¶ 4 In November 2018, the circuit court entered a final judgment dissolving Michelle and Sam's marriage. Among other things, the judgment awarded Michelle maintenance of $1402.42 per month for 24.3 months, ordered Sam to pay child support of $1500 per month (an upward deviation from the statutory guidelines), and ordered Sam to contribute $15,000 to Michelle's attorney fees. Sam appealed. ¶ 5 On March 31, 2020, we issued an opinion affirming the judgment in part and reversing in part. In re Marriage of Gabriel, 2020 IL App (1st) 182710. As relevant here, we held that the circuit court erred in calculating Sam's presumptive child support obligation under the guidelines by failing to adjust the parties' respective net incomes to account for the amount of maintenance that Sam was ordered to pay Michelle. Id. ¶¶ 57-58. While we concluded that the circuit court did not abuse its discretion in determining that an upward deviation from the guidelines was warranted (id. ¶¶ 60-65), we nevertheless reversed the child support award because it was unclear whether the court's decision to deviate from the guidelines (and the extent of the deviation) was influenced by the court's miscalculation of the parties' respective net incomes (id. ¶ 66). We instructed the circuit court on remand to recalculate Sam's guideline child support obligation and reconsider whether a deviation from the guideline amount is warranted. ¶ 6 In June 2019, while the prior appeal was pending, Michelle filed a petition in the circuit court for interim attorney fees related to the appeal. In the petition, Michelle asserted that defending the appeal would require her attorneys, David C. Adams and Laura M. Presto, to spend "substantial time" reviewing Sam's opening brief and the record on appeal, researching and drafting her response brief, reviewing Sam's reply brief, and preparing for and presenting oral argument, if necessary. Michelle asserted that, based on their experience, Presto was entitled to charge $400 per hour for office time and $450 per hour for court time, and Adams was entitled to charge $500 per hour for office time and $550 per hour for court time. Without providing an estimate of the number of hours of office time or court time that either attorney expected to expend on the appeal, Michelle requested an award of $25,000 in prospective attorney fees for the appeal. She asserted that Sam had the financial resources to pay such fees while she did not. In support of that argument, Michelle alleged (among other things) that Sam had failed to make his required maintenance and child support payments. ¶ 7 In response, Sam alleged that he was complying with his maintenance and child support obligations and argued that those payments significantly reduced any disparity in the parties' respective resources. In addition, repeating an argument raised in his then-pending appeal, Sam claimed that the circuit court had overstated his income and that, based on his actual income, he lacked the ability to pay Michelle's attorney fees. Finally, Sam argued that Michelle's request for $25,000 in attorney fees was unreasonable in light of the "relatively straightforward" nature of the appeal, the limited appellate record, and the fact that Michelle's appellate attorneys had represented her at trial and were thus familiar with the case. ¶ 8 On August 19, 2019, after a hearing, the circuit court granted Michelle's petition for $25,000 in interim attorney fees related to the then-pending appeal. The court found that the amount of fees requested by Michelle was reasonable. In addition, after reviewing the parties' financial affidavits and supporting documents, including Sam's bank statements, the court found that Sam had the ability to pay Michelle's attorney fees and that Michelle did not. In particular, the court found Sam's assertion that he lacked the ability to pay the fees "totally disingenuous." The court also rejected Sam's contention that his maintenance and child support obligations equalized the parties' respective resources, finding that Sam "[had] not been paying the maintenance and child support despite having the funds available" to do so. On September 11, 2019, Sam filed a notice of appeal.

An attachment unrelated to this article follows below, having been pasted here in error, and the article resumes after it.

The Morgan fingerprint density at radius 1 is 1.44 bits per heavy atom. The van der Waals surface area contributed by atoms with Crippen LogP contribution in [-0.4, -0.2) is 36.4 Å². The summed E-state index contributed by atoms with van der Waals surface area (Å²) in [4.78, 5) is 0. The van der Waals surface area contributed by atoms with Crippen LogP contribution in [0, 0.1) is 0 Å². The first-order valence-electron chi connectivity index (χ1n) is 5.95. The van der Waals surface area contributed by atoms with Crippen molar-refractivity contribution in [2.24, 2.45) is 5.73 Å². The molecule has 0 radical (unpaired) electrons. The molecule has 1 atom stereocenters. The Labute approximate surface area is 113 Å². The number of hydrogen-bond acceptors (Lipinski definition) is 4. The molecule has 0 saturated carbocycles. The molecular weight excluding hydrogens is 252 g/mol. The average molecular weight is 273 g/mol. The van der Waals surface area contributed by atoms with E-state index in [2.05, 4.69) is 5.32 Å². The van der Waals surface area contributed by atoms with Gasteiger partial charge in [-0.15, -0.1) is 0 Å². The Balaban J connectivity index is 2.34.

In resolving Sam's prior appeal, we rejected his contention that the circuit court abused its discretion in using the average of his 2016 and 2017 income when calculating his income for maintenance and child support purposes. In re Marriage of Gabriel, 2020 IL App (1st) 182710, ¶¶ 39-44. --------